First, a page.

The Bristolian UK bass iconoclast re-emerges on some artsy tip.
Bristolian beatmaker Joker first achieved acclaim in 2007 with his soulful, fuzzed out take on dubstep and grime dubbed "Purple." His first release, Kapsize EP, came out when he was sixteen years old and immediately exhibited Joker's wholly unique perspective – moody, retro-soul as spoken through futurist, fuzzed-out, blown-out bass. Dubbed XLR8R's "King of Bass Music" in 2009, he followed up with his debut album The Vision in 2011. It was his purple masterwork and remains one the of the more timeless dubstep-based albums from that golden era of UK bass.
Joker seemed to have gone a little quiet after that, though. A lot of guys who caught shine in the bloom and burst of dubstep, from Skream to Skrillex, struggled to dissociate their music from that tag as they moved forward. Joker kept mum, though, only releasing a couple singles and a remix EP in the interim four years. He's always let the music do the talking for him, though, so when word began to spread of Mainframe, his sophomore album, we knew that we could expect a statement.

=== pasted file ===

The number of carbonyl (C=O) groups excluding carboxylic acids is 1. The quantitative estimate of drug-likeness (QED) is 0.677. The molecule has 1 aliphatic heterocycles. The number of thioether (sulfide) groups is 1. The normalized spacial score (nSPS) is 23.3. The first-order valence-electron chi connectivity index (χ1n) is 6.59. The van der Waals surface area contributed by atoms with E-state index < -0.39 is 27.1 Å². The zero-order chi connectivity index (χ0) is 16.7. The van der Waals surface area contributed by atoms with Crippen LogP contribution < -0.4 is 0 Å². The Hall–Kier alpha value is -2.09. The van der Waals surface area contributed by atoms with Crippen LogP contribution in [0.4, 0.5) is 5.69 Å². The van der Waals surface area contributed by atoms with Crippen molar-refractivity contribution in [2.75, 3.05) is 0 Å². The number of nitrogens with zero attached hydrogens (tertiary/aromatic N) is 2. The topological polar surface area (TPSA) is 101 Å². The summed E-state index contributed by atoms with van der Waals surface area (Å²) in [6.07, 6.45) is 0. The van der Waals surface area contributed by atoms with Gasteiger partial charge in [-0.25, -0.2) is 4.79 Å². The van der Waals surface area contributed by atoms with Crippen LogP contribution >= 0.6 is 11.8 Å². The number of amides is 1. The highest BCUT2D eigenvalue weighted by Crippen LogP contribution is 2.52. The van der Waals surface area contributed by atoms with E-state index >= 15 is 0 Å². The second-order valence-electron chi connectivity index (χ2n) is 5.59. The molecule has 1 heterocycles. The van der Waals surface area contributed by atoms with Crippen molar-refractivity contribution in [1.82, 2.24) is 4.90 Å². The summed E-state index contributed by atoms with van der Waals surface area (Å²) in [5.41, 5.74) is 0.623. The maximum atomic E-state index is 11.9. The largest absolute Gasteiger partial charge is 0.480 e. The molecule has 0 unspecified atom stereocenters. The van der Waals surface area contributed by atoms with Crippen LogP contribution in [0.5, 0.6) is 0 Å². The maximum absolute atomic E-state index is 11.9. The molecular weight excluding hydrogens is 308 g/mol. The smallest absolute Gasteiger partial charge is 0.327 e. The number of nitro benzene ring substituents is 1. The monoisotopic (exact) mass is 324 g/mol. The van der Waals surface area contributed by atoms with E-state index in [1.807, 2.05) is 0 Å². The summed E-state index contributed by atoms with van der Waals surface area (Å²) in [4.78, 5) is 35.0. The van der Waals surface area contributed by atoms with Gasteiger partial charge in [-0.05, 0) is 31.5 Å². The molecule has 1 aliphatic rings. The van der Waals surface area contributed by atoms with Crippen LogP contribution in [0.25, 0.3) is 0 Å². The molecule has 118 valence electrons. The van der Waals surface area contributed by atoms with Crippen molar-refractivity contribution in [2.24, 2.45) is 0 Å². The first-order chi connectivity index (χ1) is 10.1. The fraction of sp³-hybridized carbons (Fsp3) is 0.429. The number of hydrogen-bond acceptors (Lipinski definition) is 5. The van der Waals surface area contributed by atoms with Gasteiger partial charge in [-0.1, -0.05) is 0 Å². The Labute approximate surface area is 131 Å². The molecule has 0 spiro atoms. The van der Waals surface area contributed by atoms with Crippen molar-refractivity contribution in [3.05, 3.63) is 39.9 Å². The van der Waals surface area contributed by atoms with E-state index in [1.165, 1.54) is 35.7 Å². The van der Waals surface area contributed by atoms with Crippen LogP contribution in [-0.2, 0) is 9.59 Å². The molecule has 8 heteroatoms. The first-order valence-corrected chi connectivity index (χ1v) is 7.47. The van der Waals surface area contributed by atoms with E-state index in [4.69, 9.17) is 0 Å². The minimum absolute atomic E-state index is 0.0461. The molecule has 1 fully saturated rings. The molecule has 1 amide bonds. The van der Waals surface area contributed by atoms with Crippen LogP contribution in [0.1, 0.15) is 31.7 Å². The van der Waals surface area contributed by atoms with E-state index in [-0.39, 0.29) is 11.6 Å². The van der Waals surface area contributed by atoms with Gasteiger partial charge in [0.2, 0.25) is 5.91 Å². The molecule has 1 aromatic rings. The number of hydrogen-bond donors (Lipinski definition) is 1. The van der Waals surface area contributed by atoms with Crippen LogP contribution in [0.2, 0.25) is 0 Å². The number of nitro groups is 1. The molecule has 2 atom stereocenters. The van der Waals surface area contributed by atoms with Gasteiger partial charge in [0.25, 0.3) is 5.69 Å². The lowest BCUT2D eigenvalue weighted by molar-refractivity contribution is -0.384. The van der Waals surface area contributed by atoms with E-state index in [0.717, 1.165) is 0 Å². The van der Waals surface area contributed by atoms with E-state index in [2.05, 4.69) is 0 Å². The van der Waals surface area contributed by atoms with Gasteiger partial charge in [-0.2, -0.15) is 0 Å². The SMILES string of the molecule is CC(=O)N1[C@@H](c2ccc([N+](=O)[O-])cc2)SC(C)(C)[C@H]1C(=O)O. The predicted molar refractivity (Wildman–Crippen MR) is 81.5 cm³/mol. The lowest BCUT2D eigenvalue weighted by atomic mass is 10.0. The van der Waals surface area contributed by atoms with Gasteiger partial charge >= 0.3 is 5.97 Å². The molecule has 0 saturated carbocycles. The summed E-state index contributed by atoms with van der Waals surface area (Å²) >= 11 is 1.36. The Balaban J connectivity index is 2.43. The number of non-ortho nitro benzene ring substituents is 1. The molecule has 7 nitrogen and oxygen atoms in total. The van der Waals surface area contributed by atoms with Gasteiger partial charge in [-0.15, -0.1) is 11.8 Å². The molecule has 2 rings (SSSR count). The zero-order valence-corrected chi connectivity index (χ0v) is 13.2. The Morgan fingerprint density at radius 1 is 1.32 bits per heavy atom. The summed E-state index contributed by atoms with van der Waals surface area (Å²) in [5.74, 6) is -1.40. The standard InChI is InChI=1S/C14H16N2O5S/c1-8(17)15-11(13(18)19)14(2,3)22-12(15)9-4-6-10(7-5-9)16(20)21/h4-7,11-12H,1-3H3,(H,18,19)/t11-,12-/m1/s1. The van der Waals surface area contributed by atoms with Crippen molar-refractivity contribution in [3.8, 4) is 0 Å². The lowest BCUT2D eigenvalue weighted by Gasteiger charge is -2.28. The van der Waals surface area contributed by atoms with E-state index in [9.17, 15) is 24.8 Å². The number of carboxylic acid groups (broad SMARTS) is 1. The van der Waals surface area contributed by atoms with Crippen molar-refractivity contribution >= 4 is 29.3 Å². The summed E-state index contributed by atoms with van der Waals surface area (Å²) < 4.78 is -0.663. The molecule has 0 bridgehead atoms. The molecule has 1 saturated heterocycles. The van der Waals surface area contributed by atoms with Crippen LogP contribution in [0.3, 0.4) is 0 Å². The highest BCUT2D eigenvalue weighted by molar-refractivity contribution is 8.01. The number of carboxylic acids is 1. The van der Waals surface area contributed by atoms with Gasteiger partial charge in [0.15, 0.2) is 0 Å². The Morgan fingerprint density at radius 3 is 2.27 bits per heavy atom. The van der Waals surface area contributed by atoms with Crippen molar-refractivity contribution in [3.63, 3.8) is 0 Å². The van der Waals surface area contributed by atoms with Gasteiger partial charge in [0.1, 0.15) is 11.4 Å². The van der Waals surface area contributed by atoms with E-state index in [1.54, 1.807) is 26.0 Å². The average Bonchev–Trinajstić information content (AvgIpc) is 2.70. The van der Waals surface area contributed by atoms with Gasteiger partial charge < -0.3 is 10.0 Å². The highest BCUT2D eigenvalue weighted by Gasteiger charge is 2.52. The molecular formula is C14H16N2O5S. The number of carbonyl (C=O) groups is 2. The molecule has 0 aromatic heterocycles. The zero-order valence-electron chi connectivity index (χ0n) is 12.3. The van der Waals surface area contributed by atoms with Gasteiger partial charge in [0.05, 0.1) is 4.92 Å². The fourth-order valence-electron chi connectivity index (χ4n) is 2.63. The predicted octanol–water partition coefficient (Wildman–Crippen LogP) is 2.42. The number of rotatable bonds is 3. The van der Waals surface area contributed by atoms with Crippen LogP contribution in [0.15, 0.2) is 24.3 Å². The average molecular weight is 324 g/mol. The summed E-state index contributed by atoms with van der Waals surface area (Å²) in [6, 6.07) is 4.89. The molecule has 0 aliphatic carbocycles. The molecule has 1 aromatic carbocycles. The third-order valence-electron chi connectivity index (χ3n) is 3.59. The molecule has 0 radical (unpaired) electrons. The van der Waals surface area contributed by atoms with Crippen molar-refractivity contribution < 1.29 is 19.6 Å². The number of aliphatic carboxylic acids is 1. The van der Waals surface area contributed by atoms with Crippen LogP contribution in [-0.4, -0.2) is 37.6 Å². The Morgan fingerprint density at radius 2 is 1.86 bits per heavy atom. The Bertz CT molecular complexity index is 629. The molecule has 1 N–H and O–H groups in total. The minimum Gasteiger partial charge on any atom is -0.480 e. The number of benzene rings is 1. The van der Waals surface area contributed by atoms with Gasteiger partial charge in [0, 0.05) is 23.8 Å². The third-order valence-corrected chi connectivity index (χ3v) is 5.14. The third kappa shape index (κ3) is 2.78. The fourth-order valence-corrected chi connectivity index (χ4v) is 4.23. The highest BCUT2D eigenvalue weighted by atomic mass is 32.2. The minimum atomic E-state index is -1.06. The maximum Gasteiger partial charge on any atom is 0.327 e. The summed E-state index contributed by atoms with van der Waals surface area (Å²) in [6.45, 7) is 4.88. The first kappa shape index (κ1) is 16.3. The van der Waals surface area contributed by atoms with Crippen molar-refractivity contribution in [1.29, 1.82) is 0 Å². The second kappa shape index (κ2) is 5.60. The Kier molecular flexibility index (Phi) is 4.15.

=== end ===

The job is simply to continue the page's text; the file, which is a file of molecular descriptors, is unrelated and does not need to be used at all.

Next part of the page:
We got the jumpstart on the listen to Mainframe, released today on Joker's own Kapsize label. The album is an ambitious, sprawling opus of soul that announces Joker's depth and maturity as a producer and re-asserts his untouchable knack for bringing the heavy, heady bassweight. This isn't a dance music album, though. It's a thematically drawn concept album. Yeah, the beat drops with some regularity, but the composition weaves through tangents, almost operating as a collage at points, but always with Joker's signature aesthetic.
The record goes so far outside of the UK bass comfort zone that, at times, you forget that you're listening to anything resembling dubstep - At times it is cinematic, dramatic, pop-centered and moody, and at others it's a glitched-out, heads down lazer rave. Most guys involved in the same space have neither the ambition nor nous to attempt to weave anything together.
Mainframe is an early contender for Album of the Year. You won't easily find another LP in dance music that so enthusiastically takes on the challenge of crafting an album. It manages to restate Joker's remarkable sonic identity while establishing himself as a keen composer.
- thump blog